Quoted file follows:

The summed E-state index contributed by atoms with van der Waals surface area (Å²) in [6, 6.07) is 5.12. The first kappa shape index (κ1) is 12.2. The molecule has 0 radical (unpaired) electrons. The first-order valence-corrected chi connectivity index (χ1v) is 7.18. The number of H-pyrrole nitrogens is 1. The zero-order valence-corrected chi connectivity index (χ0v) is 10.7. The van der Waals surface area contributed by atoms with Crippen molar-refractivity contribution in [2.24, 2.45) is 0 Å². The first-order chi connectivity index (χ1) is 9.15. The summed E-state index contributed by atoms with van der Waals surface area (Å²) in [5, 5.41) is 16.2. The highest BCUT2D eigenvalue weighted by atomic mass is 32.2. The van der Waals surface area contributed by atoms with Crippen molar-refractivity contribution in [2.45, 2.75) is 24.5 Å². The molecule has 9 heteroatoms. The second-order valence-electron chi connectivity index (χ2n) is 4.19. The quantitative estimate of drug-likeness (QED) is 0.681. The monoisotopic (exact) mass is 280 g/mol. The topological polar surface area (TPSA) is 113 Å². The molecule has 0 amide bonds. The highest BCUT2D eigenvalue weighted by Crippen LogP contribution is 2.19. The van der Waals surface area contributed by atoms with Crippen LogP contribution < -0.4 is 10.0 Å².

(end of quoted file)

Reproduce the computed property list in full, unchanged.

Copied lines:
The summed E-state index contributed by atoms with van der Waals surface area (Å²) in [6, 6.07) is 5.12. The first kappa shape index (κ1) is 12.2. The molecule has 0 radical (unpaired) electrons. The first-order valence-corrected chi connectivity index (χ1v) is 7.18. The number of H-pyrrole nitrogens is 1. The zero-order valence-corrected chi connectivity index (χ0v) is 10.7. The van der Waals surface area contributed by atoms with Crippen molar-refractivity contribution in [2.24, 2.45) is 0 Å². The first-order chi connectivity index (χ1) is 9.15. The summed E-state index contributed by atoms with van der Waals surface area (Å²) in [5, 5.41) is 16.2. The highest BCUT2D eigenvalue weighted by atomic mass is 32.2. The van der Waals surface area contributed by atoms with Crippen molar-refractivity contribution in [2.45, 2.75) is 24.5 Å². The molecule has 9 heteroatoms. The second-order valence-electron chi connectivity index (χ2n) is 4.19. The quantitative estimate of drug-likeness (QED) is 0.681. The monoisotopic (exact) mass is 280 g/mol. The topological polar surface area (TPSA) is 113 Å². The molecule has 0 amide bonds. The highest BCUT2D eigenvalue weighted by Crippen LogP contribution is 2.19. The van der Waals surface area contributed by atoms with Crippen LogP contribution < -0.4 is 10.0 Å².